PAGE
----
Internet-Draft draft-rahman-rtg-router-alert-dangerous-00.txt   October
     2008
     
     
        San Jose, California, 95134
        United States
        Phone: (651)-726-2368
        Email: wardd@cisco.com
     
     
     Full Copyright Statement
     
        Copyright (C) The IETF Trust (2008).
     
        This document is subject to the rights, licenses and restrictions
        contained in BCP 78, and except as set forth therein, the authors
        retain all their rights.
     
        This document and the information contained herein are provided on an
        "AS IS" basis and THE CONTRIBUTOR, THE ORGANIZATION HE/SHE REPRESENTS
        OR IS SPONSORED BY (IF ANY), THE INTERNET SOCIETY, THE IETF TRUST AND
        THE INTERNET ENGINEERING TASK FORCE DISCLAIM ALL WARRANTIES, EXPRESS
        OR IMPLIED, INCLUDING BUT NOT LIMITED TO ANY WARRANTY THAT THE USE OF
        THE INFORMATION HEREIN WILL NOT INFRINGE ANY RIGHTS OR ANY IMPLIED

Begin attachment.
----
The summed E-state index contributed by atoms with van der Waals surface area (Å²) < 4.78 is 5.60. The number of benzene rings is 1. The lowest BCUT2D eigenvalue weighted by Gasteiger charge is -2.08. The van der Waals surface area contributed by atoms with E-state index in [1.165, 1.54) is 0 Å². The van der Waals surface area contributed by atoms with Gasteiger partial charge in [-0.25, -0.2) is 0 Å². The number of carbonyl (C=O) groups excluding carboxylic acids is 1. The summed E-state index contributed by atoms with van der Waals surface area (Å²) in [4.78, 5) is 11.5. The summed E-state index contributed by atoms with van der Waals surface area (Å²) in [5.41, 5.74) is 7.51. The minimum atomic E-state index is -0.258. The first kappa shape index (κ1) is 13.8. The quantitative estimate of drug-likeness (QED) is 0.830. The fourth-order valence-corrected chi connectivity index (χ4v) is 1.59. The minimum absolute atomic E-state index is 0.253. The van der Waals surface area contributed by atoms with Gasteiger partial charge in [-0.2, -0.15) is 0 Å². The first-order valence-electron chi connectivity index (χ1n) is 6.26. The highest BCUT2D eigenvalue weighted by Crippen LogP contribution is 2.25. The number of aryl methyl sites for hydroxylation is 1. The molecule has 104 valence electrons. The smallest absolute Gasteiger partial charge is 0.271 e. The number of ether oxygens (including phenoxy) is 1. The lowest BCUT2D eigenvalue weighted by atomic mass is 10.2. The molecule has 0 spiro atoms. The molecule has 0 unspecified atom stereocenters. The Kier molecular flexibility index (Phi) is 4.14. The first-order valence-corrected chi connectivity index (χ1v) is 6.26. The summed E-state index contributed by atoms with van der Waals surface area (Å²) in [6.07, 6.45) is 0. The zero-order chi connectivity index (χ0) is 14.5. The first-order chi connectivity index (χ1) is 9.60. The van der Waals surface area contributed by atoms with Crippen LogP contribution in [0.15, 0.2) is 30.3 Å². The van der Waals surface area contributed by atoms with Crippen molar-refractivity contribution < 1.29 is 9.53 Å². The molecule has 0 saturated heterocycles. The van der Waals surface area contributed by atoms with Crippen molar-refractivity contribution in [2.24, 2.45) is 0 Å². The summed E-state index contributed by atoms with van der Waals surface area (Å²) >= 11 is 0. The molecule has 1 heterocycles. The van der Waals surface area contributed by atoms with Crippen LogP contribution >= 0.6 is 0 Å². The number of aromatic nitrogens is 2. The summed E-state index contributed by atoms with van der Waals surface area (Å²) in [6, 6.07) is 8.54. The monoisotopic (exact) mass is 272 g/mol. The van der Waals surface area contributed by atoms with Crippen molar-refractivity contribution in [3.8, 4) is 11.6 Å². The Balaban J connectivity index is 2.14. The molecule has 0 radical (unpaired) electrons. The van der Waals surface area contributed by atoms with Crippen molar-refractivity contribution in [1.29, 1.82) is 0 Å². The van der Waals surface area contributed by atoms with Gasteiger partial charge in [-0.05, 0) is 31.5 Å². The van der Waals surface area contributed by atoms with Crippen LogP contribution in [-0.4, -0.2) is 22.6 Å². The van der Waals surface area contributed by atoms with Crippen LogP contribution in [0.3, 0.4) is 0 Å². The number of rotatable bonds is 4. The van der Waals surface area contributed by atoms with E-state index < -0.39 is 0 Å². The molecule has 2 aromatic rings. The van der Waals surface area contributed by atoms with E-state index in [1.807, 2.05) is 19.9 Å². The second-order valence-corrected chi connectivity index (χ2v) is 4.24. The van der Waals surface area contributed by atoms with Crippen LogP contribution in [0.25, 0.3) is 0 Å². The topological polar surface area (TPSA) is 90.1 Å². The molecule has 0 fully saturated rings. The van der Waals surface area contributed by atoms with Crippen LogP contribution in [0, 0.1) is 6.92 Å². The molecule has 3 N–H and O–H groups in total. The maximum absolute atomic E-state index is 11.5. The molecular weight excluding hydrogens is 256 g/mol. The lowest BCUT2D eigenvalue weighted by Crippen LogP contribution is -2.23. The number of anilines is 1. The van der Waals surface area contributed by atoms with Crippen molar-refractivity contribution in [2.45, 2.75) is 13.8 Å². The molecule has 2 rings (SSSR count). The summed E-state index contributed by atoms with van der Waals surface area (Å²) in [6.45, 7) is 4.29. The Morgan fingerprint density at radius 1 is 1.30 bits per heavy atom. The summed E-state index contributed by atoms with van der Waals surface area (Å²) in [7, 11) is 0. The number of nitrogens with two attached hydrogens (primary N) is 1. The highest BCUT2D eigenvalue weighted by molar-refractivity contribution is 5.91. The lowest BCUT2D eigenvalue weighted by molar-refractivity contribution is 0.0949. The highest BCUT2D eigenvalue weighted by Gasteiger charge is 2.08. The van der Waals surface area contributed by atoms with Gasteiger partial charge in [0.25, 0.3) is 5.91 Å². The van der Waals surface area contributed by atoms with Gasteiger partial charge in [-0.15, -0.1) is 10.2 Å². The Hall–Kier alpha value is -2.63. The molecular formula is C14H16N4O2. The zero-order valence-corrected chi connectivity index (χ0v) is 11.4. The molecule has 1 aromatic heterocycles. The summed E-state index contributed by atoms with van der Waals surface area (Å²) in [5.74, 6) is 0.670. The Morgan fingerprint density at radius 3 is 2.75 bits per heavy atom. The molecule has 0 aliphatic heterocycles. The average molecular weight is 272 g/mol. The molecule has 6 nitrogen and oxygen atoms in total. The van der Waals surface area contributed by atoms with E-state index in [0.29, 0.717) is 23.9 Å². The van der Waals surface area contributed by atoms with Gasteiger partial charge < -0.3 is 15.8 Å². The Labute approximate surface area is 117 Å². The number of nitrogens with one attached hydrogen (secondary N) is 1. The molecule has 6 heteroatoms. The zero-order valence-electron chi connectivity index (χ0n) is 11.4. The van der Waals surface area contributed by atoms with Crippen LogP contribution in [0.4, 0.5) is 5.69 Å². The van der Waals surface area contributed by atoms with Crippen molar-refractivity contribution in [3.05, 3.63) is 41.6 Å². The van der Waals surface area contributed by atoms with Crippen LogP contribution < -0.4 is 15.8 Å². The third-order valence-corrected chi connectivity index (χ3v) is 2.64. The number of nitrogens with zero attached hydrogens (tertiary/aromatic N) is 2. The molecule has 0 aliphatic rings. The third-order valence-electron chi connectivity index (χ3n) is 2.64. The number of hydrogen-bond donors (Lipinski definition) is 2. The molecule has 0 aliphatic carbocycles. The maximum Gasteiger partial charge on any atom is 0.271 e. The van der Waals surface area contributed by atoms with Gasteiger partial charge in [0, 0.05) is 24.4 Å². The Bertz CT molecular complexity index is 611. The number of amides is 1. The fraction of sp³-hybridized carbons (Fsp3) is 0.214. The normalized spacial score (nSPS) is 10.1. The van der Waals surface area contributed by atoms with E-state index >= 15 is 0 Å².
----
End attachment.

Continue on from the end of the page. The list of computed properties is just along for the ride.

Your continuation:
WARRANTIES OF MERCHANTABILITY OR FITNESS FOR A PARTICULAR PURPOSE.
     
     Intellectual Property Statement
     
        The IETF takes no position regarding the validity or scope of any
        Intellectual Property Rights or other rights that might be claimed to
        pertain to the implementation or use of the technology described in
        this document or the extent to which any license under such rights
        might or might not be available; nor does it represent that it has
        made any independent effort to identify any such rights.  Information
        on the procedures with respect to rights in RFC documents can be
        found in BCP 78 and BCP 79.
     
        Copies of IPR disclosures made to the IETF Secretariat and any
        assurances of licenses to be made available, or the result of an
        attempt made to obtain a general license or permission for the use of
        such proprietary rights by implementers or users of this
        specification can be obtained from the IETF on-line IPR repository at
        http://www.ietf.org/ipr.
     
        The IETF invites any interested party to bring to its attention any
        copyrights, patents or patent applications, or other proprietary
        rights that may cover technology that may be required to implement
        this standard.  Please address the information to the IETF at
        ietf-ipr@ietf.org.
     
     
     
     <Rahman>                Expires April 17, 2009                 [Page 6]
     

Html markup produced by rfcmarkup 1.124, available from https://tools.ietf.org/tools/rfcmarkup/